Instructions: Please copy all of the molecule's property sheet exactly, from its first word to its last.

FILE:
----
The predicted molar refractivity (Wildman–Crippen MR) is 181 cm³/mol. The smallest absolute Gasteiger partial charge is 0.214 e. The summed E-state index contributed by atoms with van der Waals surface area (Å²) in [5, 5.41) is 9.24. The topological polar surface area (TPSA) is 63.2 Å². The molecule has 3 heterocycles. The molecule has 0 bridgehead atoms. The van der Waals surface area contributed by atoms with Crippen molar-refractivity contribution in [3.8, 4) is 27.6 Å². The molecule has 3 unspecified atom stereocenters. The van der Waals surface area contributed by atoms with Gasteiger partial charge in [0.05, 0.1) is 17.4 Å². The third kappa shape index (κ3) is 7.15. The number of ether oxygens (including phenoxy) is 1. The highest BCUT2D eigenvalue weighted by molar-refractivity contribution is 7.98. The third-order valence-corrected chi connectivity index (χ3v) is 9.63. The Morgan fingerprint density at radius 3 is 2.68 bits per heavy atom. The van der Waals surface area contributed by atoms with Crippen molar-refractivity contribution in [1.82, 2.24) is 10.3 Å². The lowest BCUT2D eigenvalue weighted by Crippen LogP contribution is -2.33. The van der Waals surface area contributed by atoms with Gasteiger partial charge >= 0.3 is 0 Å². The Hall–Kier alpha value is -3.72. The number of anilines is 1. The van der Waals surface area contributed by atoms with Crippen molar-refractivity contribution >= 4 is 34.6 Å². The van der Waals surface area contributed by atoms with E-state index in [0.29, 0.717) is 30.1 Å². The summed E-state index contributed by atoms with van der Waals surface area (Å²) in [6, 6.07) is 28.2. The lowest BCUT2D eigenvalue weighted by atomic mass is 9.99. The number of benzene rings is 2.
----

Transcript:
The predicted molar refractivity (Wildman–Crippen MR) is 181 cm³/mol. The smallest absolute Gasteiger partial charge is 0.214 e. The summed E-state index contributed by atoms with van der Waals surface area (Å²) in [5, 5.41) is 9.24. The topological polar surface area (TPSA) is 63.2 Å². The molecule has 3 heterocycles. The molecule has 0 bridgehead atoms. The van der Waals surface area contributed by atoms with Crippen molar-refractivity contribution in [3.8, 4) is 27.6 Å². The molecule has 3 unspecified atom stereocenters. The van der Waals surface area contributed by atoms with Gasteiger partial charge in [0.05, 0.1) is 17.4 Å². The third kappa shape index (κ3) is 7.15. The number of ether oxygens (including phenoxy) is 1. The highest BCUT2D eigenvalue weighted by molar-refractivity contribution is 7.98. The third-order valence-corrected chi connectivity index (χ3v) is 9.63. The Morgan fingerprint density at radius 3 is 2.68 bits per heavy atom. The van der Waals surface area contributed by atoms with Crippen molar-refractivity contribution in [1.82, 2.24) is 10.3 Å². The lowest BCUT2D eigenvalue weighted by Crippen LogP contribution is -2.33. The van der Waals surface area contributed by atoms with Gasteiger partial charge >= 0.3 is 0 Å². The Hall–Kier alpha value is -3.72. The number of anilines is 1. The van der Waals surface area contributed by atoms with Crippen molar-refractivity contribution >= 4 is 34.6 Å². The van der Waals surface area contributed by atoms with E-state index in [0.29, 0.717) is 30.1 Å². The summed E-state index contributed by atoms with van der Waals surface area (Å²) in [6, 6.07) is 28.2. The lowest BCUT2D eigenvalue weighted by atomic mass is 9.99. The number of benzene rings is 2.